The Biggest Losers of 2013: J.C. Penney, Sears, Lululemon, and Abercrombie

Last year was great for the market, but it wasn't great for these stocks. Here's why our analysts nominated J.C. Penney, Sears Holdings, Nuance Communications, lululemon athletica, and Abercrombie & Fitch for the category of the biggest losers of 2013.

Jan 18, 2014 at 12:15PM

What companies were the biggest losers of 2013? It was a great year to be invested in the stock market overall, but there were a few major exceptions, particularly in retail stocks such as J.C. Penney (NYSE:JCP) and Sears Holdings (NASDAQ:SHLD). In this video, several Motley Fool analysts around Fool HQ sit down and give their nominees for the biggest losers. They talk Sears and J.C. Penney and trouble with CEO decisions, what was wrong with Nuance Communications (NASDAQ:NUAN), why lululemon athletica (NASDAQ:LULU) should never have blamed its customers when it sold see-through pants, and why Abercrombie & Fitch (NYSE:ANF) can seem to do no right.

Who will be the next shining stars of retail?
To learn about two retailers with especially good prospects, take a look at The Motley Fool's special free report: "The Death of Wal-Mart: The Real Cash Kings Changing the Face of Retail." In it, you'll see how these two cash kings are able to consistently outperform and how they're planning to ride the waves of retail's changing tide. You can access it by clicking here.

Brendan Mathews, Fool contributor Bryan White, Buck Hartzell, Charly Travers, David Meier, Jason Moser, Michael Olsen, CFA, and Ron Gross have no position in any stocks mentioned. Sara Hov owns shares of lululemon athletica. Simon Erickson owns shares of lululemon athletica and Nuance Communications. The Motley Fool recommends lululemon athletica and Nuance Communications and owns shares of Nuance Communications. Try any of our Foolish newsletter services free for 30 days. We Fools don't all hold the same opinions, but we all believe that considering a diverse range of insights makes us better investors. The Motley Fool has a disclosure policy.

4 in 5 Americans Are Ignoring Buffett's Warning

Don't be one of them.

Jun 12, 2015 at 5:01PM

Admitting fear is difficult.

So you can imagine how shocked I was to find out Warren Buffett recently told a select number of investors about the cutting-edge technology that's keeping him awake at night.

This past May, The Motley Fool sent 8 of its best stock analysts to Omaha, Nebraska to attend the Berkshire Hathaway annual shareholder meeting. CEO Warren Buffett and Vice Chairman Charlie Munger fielded questions for nearly 6 hours.
The catch was: Attendees weren't allowed to record any of it. No audio. No video.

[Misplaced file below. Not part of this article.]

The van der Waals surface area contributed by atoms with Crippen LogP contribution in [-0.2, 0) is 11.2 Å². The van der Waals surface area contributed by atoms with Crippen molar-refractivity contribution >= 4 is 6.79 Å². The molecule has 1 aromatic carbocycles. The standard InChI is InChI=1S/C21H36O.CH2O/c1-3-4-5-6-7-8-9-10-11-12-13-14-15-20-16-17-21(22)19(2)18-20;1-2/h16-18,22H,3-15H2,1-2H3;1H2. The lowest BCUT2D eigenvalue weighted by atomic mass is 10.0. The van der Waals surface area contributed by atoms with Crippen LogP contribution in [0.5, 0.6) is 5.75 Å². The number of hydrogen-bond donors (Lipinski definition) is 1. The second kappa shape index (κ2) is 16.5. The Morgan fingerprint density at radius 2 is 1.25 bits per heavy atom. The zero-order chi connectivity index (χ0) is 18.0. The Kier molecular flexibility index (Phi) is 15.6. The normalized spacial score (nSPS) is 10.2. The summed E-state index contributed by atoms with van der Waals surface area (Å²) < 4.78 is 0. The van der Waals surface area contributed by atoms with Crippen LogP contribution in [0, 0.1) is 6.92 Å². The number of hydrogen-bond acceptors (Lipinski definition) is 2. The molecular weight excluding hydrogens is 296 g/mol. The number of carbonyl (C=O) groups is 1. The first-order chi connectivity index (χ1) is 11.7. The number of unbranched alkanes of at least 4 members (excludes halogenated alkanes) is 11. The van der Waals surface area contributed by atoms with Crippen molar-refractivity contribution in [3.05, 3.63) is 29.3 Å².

Our team of analysts wrote down every single word Buffett and Munger uttered. Over 16,000 words. But only two words stood out to me as I read the detailed transcript of the event: "Real threat."

That's how Buffett responded when asked about this emerging market that is already expected to be worth more than $2 trillion in the U.S. alone. Google has already put some of its best engineers behind the technology powering this trend. 

The amazing thing is, while Buffett may be nervous, the rest of us can invest in this new industry BEFORE the old money realizes what hit them.

KPMG advises we're "on the cusp of revolutionary change" coming much "sooner than you think."

Even one legendary MIT professor had to recant his position that the technology was "beyond the capability of computer science." (He recently confessed to The Wall Street Journal that he's now a believer and amazed "how quickly this technology caught on.")

Yet according to one J.D. Power and Associates survey, only 1 in 5 Americans are even interested in this technology, much less ready to invest in it. Needless to say, you haven't missed your window of opportunity. 

Think about how many amazing technologies you've watched soar to new heights while you kick yourself thinking, "I knew about that technology before everyone was talking about it, but I just sat on my hands." 

Don't let that happen again. This time, it should be your family telling you, "I can't believe you knew about and invested in that technology so early on."

That's why I hope you take just a few minutes to access the exclusive research our team of analysts has put together on this industry and the one stock positioned to capitalize on this major shift.

Click here to learn about this incredible technology before Buffett stops being scared and starts buying!

David Hanson owns shares of Berkshire Hathaway and American Express. The Motley Fool recommends and owns shares of Berkshire Hathaway, Google, and Coca-Cola.We Fools don't all hold the same opinions, but we all believe that considering a diverse range of insights makes us better investors. The Motley Fool has a disclosure policy.

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